Cottonwood Cider House is the child of tradition and innovation. It all began in 1884 when Karolius and Olianna Nelson emigrated from Norway to Dakota Territory, eager to see what the black and unbroken soil of the new world could do for them. Their son Nels would plant the cottonwood trees that give the farm its name today. Their grandson Norman realized the farm’s potential for high yielding crops, and sold his cattle to focus on grain production. He would have the first on-sight grain leg in Cass County. Their great-grandson Chuck switched to organic farming methods and made Cottonwood the first certified organic farm in the county. Now Karolius’s and Olianna’s great-great-granddaughter Stacy and her husband Dan carry the fire.
Although reimagining the farm was Stacy’s birthright, it was also a necessity. Her father had sold all of his grain farming machinery when he retired in 2006, so continuing in that vein presented certain impossibilities. Stacy decided to grow apples, so she turned Cottonwood Farm into an orchard. She grows her trees without the aid of pesticides, and lets native flowers and grasses take root between them. “This attracts natural pollinators. Birds nest in the branches,” said Stacy. “Sure, we find the occasional peck in an apple, but growing as nature intended means our fruit tastes like the land rather than chemicals.”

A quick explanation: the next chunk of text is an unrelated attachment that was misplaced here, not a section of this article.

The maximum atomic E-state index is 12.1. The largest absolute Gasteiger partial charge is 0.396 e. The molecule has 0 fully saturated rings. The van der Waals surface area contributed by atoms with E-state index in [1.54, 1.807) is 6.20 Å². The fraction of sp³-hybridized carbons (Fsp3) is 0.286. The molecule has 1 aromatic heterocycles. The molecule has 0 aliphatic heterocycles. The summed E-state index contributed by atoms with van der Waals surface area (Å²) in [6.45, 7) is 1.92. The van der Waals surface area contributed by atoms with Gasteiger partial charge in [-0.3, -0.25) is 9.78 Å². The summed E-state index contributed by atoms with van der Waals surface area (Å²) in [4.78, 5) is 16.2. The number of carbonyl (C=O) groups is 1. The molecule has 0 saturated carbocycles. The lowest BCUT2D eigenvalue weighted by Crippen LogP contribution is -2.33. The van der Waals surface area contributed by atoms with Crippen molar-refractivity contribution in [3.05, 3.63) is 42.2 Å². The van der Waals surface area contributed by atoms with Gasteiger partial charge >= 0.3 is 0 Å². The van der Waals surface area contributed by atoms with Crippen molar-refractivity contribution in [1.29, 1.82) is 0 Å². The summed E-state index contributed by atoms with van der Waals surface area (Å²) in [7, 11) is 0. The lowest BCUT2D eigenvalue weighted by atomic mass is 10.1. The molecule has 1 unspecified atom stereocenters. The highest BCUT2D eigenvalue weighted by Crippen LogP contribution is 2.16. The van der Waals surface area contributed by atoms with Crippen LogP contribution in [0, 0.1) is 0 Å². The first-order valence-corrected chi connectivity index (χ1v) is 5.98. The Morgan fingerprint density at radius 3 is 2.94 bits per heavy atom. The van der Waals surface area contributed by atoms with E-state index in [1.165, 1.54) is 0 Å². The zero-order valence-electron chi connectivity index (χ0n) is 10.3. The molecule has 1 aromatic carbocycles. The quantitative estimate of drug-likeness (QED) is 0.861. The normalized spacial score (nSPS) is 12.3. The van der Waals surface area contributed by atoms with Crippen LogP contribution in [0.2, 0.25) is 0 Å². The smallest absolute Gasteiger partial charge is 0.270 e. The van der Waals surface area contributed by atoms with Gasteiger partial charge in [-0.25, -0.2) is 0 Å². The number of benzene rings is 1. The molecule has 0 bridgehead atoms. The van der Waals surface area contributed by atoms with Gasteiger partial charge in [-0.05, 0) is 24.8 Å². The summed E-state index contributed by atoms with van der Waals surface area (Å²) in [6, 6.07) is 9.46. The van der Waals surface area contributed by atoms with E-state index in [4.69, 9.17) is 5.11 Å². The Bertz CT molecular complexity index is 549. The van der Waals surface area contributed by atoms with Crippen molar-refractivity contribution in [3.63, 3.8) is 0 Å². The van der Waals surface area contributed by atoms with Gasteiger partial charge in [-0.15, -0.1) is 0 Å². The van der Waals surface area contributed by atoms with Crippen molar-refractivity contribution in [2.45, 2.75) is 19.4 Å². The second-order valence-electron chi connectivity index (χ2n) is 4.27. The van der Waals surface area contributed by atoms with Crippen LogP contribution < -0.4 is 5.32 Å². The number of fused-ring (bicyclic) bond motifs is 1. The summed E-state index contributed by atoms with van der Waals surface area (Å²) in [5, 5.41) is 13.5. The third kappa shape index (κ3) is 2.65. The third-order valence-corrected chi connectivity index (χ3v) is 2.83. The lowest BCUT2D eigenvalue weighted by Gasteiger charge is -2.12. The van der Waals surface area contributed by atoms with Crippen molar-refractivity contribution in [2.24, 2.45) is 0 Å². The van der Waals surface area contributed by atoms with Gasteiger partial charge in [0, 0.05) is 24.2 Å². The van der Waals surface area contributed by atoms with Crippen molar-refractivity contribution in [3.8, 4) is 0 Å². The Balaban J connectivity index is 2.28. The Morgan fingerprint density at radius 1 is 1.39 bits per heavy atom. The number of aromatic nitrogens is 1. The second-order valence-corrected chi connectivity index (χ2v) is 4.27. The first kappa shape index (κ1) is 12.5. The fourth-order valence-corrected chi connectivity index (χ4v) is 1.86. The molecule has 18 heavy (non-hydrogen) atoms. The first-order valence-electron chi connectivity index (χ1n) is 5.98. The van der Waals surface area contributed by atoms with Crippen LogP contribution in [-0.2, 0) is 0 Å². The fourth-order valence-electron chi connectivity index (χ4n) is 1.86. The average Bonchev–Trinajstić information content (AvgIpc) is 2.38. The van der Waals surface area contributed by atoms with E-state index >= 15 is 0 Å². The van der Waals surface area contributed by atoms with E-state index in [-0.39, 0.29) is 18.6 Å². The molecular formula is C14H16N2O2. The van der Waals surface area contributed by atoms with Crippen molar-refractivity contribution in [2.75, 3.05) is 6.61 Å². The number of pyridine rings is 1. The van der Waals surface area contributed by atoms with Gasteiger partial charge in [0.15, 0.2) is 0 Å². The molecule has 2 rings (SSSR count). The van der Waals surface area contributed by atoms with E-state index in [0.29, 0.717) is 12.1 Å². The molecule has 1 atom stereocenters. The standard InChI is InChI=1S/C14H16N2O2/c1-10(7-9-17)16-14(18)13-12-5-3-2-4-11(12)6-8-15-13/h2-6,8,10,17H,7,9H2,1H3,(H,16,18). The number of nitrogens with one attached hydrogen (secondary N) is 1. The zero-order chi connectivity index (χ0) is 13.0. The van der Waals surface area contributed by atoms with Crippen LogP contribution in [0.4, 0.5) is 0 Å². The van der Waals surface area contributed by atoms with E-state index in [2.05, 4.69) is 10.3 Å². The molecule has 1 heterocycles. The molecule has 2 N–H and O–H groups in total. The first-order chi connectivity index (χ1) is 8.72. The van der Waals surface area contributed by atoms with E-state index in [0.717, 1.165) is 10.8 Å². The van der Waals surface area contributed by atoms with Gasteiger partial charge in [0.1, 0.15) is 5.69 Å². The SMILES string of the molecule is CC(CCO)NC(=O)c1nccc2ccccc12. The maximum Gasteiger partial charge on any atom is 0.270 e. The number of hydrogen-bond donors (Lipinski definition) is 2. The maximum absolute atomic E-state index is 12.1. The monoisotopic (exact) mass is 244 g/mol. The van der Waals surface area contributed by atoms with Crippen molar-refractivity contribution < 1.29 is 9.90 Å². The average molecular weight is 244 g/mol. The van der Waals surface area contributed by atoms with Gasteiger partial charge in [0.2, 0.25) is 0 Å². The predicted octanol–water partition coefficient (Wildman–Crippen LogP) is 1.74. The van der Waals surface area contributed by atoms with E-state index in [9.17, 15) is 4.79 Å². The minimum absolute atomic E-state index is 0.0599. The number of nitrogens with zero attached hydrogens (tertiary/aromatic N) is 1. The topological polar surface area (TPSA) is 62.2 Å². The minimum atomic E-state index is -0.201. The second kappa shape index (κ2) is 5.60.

Stacy’s decision to make hard cider was natural too. Her husband Dan had always enjoyed brewing craft beer, a fine distraction from his full-time job as a corrections officer. With Stacy’s newfound abundance of apples and Dan’s brewing expertise, the stage was perfectly set for the creation of Cottonwood Cider House.
“Going from working with five gallon carboys to 500 gallon fermentation tanks was quite a steep learning curve,” said Stacy. “Dan has the patience of a saint, though, and his familiarity with the process on a small scale was all he needed to master our big new facility. He’s the best cider house manager an orchardist like me could hope for. A match made in heaven!”
Stacy and Dan plan to produce 6,000 gallons of hard cider this year, 30 times what they did during the last. Their cider is unsweetened, crisp, and dry as they permit their apples’ natural sugars to ferment until the drink is 6.9% alcohol. This is low enough to prevent the boozy sting from overpowering their farm’s delicate terroir, but high enough to elevate your own spirits after a bottle or two.
“I’m proud of our cider,” said Stacy. “We have our hands in every step of the process. We planted the trees and care for them, pick the apples, juice them, ferment them, and bottle it all by ourselves. It’s a wonderful feeling to tell our customers how proud we are of what we do.”
“Knowing that every bottle of cider we make continues the legacy my great-great-grandparents began over 130 years ago…that’s a feeling that’s kind of hard to put into words.”
By David Scheller